At the center of “Everywoman” is Helga Bedau, a 71-year-old retired teacher from Lübben, Germany, with terminal pancreatic cancer. The audience could be forgiven for assuming that “Everywoman” would provide a feminist gloss on “Jedermann.” But there was no trace of an agenda, feminist, postcolonial or anticapitalist.

Rau and Lardi met Bedau in a Berlin hospice this year and filmed her discussing her life while seated at a lavish table that recalled the banquet scene in “Jedermann.” Bedau shares anecdotes and memories of Berlin in 1968, reminisces about her early work in the theater as an extra and sings the praises of her favorite pizzeria (Ali Baba in Charlottenburg).

With disarming directness, she discusses her mortality. She tells us how she would like to die: in summer, after a rainfall, while listening to Bach. She would like to be buried in Greece, where her son lives, but doesn’t know if she can afford the 6,000 euros to transport the coffin. The sense of a woman at peace with herself and the life she has lived is a far cry from Hofmannsthal’s antihero who rages in the face of death. (Bedau is, happily, still alive and joined the curtain call after the premiere.)

Bedau is speaking to us, of course, yet she also directly addresses Lardi, who prompts her and even interacts with the video, which is projected behind her.

With their rigid aesthetic, those widescreen scenes contrast with the largely unadorned stage on which Lardi performs her own understated, finely honed monologues. In them, personal memories mix with reflections on mortality and the power of art and its ability to provide transcendent meaning. “I can’t deliver a moral,” she confesses early on.

For the most part, Lardi’s subdued, down-to-earth performance is stripped of sentimentality and grand gestures. Onstage with her are a piano, a boombox (which Lardi uses to play us songs by Neil Young and Jeff Buckley) and a couple of large fake rocks that suggest the Alpine landscape of Lardi’s youth. “Jedermann” itself is explicitly referred to only a handful of times, in the taped ringing of church bells that plays from the boombox as the audience take their seats and in a brief discussion of how Hofmannstahl wrote the figure of Jedermann’s mother.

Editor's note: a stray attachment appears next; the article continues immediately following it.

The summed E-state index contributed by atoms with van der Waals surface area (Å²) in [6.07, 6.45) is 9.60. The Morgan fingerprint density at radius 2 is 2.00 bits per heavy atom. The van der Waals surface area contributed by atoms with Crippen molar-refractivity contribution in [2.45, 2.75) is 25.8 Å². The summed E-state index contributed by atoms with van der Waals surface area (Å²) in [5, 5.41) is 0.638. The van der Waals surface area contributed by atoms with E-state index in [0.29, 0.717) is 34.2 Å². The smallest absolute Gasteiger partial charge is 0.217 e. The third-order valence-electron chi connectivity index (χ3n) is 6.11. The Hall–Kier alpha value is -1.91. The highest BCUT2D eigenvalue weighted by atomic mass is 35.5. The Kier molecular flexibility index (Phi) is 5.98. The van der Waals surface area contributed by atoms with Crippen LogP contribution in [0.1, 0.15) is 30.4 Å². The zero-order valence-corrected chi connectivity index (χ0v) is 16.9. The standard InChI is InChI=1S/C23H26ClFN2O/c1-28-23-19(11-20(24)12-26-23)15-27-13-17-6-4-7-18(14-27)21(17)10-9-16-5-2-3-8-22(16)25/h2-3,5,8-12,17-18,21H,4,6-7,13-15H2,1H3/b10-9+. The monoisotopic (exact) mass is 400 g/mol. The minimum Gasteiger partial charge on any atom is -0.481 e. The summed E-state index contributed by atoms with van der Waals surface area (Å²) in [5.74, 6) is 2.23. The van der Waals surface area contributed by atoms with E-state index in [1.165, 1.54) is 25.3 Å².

“Why is there nothing new to say about death?” Lardi asks. She eloquently and effectively reflects on the casual cruelty of Bruegel’s “Landscape With the Fall of Icarus,” discussed by W.H. Auden in his poem “Musée des Beaux Arts.” Somewhat later, however, both her performance and the play falter during an extended soliloquy in which she yearns for a single work of art that would explain everything and provide metaphysical meaning to life.

Perhaps the director and the actress intended this rhetorical fist-shaking as a mock imitation of Jedermann’s bombast. Yet it fails to convince. Toward the end of the evening, we arrive at the other pole of Lardi’s performance when she sits down at the grand piano and gently plays a Bach cantata, “Nun komm, der Heiden Heiland,” for the spectral image of Bedau.

It is a much more powerful response to the inevitability of death than her earlier jeremiad, although it seems ironic that Rau and Lardi should choose a liturgical work for the climax of their insistently secular interpretation of “Jedermann.”

With this musical gesture, Rau and Lardi seem to reaffirm the power of art in the face of injustice and woe, in much the same way that this festival, founded in the immediate aftermath of the First World War, has for most of its century-long history.

The Salzburg Festival continues through Aug. 30. “Everywoman” transfers to the Berlin Schaubühne starting Oct. 15.